Don’t force disbanding of a foreign army

This issue came up concerning peace with North Korea. Some pundits and some experts (there’s a difference between the two) are suggesting that North Korea disband its army in exchange for a peace treaty with South Korea.

While this idea has merit, it is unwise. North Korea’s military is a huge employer — perhaps the largest employer in the country. How would these men earn a living otherwise? Disbanding North Korea’s army would disrupt their society, and who needs that?

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Me and The Washington Post

It started with a current event – President Donald Trump announced that the U.S. would be relocating its embassy in Israel from Tel Aviv to Jerusalem.

I found current information about this news story from the digital Washington Post. The digital content included a video of U.S. Vice President Pence’s speech to Israel’s Knesset (parliament) in Jerusalem. I had also been looking at official sources such as the U.S. Department of State and the president’s official site, whitehouse.gov.

After viewing a few online articles from The Washington Post, they offered me a trial subscription – one dollar for the first month and “only” ten dollars for each month after.

My subscription to The Washington Post, digital edition, came in handy last month when I was thinking about how President Trump’s statements and policies aggravate me (if I let them). The President has, in effect, become my bête noire for March and now for the first part of April (only).

Little did I know that Mr. Trump would be railing against the Post and its owner Jeff Bezos of Amazon.com. Mr. Trump’s rant warrants a separate post.

If you subscribe to President Trump’s views, then you may dismiss much of what I write. However, please note that I do not take a stand in the “Culture Wars.” In addition, I’m not pleased with Amazon.com’s burgeoning hegemony over American merchandising. I don’t buy anything from Amazon. I search other online vendors rather than buy from Amazon, even if I can save a few cents with them. My savings are someone else’s loss.

Still and all, I’m generally pleased with news and opinion coverage by The Washington Post.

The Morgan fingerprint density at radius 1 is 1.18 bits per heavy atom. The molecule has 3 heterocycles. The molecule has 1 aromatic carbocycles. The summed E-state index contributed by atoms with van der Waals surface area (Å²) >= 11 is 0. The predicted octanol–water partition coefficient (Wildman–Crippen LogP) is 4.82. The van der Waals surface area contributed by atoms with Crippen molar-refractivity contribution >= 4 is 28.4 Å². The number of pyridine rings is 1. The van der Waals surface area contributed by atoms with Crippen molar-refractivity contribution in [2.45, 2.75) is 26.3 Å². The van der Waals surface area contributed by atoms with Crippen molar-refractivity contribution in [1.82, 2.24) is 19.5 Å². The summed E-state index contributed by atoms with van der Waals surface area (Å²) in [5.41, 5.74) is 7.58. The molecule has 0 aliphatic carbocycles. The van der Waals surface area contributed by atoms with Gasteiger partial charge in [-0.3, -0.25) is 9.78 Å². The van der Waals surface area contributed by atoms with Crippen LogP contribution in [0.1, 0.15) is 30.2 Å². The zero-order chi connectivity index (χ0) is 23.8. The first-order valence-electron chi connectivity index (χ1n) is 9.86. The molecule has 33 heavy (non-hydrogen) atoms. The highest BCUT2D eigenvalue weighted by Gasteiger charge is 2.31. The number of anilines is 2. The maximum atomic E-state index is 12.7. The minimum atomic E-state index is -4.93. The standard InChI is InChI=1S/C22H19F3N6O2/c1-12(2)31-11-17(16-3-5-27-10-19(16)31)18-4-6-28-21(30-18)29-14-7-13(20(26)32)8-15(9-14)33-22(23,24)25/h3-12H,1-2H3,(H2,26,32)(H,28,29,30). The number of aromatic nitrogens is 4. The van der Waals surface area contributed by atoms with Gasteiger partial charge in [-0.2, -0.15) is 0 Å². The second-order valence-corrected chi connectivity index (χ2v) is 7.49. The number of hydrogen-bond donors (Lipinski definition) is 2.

Trump proposes to betray an ally

A U.S. withdrawal of its troops from Syria constitutes a betrayal of Israel. Israel’s security depends on a robust American force against the Assad regime. Otherwise, the regime is liable to create mayhem for Israel.

As usual, President Trump did not consult experts when he announced a U.S. withdrawal. Judging by a reported reaction from Israel’s Prime Minister Netanyahu, no one in Israel’s establishment was consulted either.

What is likely to happen? Mr.Trump has made his point. Making an anti-establishment point is all that the President’s supporters expect. Now, the Pentagon and Congress will continue pretty much as if President Trump had not made his unilateral declaration.

The immigrant First Family

U.S. President Donald Trump has had two foreign born wives. Both were born in the Slavic region of Central Europe. The present First Lady is from the Slovenian region of the former Czechoslovakia. Mr. Trump’s first wife was also born in Czechoslovakia – in the Czech region.

President Trump has proposed that future immigrants to the U.S. be restricted to the most skilled people. So, I ask the question that others ask: what superior skills have his wives brought to the United States? Does the U.S. have a shortage of willowy, bosomy women?

According to Mr. Trump’s proposed standards, would his wives have qualified for anything but three-month tourist visas with round-trip tickets?

On the other hand, these two of his three wives have demonstrated the unique skill set of being married to Donald Trump, the not-yet president.

Resolved: “The federal government should allow the display of religious symbols in public spaces.”

No debate here.

The federal government already allows the display of religious symbols in public spaces.

See my careful research at nathanielsegal.mysite.com – The Ten Commandments – Public Policy Issues.

See especially “A Final Word from the Supreme Court of the U.S.

President Trump intends to levy tariffs against unfair trade partners

It seems that U.S. President Trump is invoking an arcane section of a 1974 U.S. law (as amended through February 2016) allowing him to actually levy tariffs.

Ordinary Americans — such as myself — look at the U.S. Constitution and see how Congress lays “Duties, Imposts …” and “regulate[s] Commerce with foreign Nations …” (Article I, Section 8)

However, it further seems that Congress delegated power to the president for reacting quickly to unfair trade practices. (By the way, the Congressional bill, Trade Act of 1974  [Public Law 93–618, as amended] runs 273 pages.)

Congress works slowly; the president can react swiftly.

Nevertheless, the law provides for public hearings before affected parties suffer unfavorable outcomes.

Without hearings, Mr. Trump has joined the ranks of previous imperial presidents such as Thomas Jefferson and Abraham Lincoln.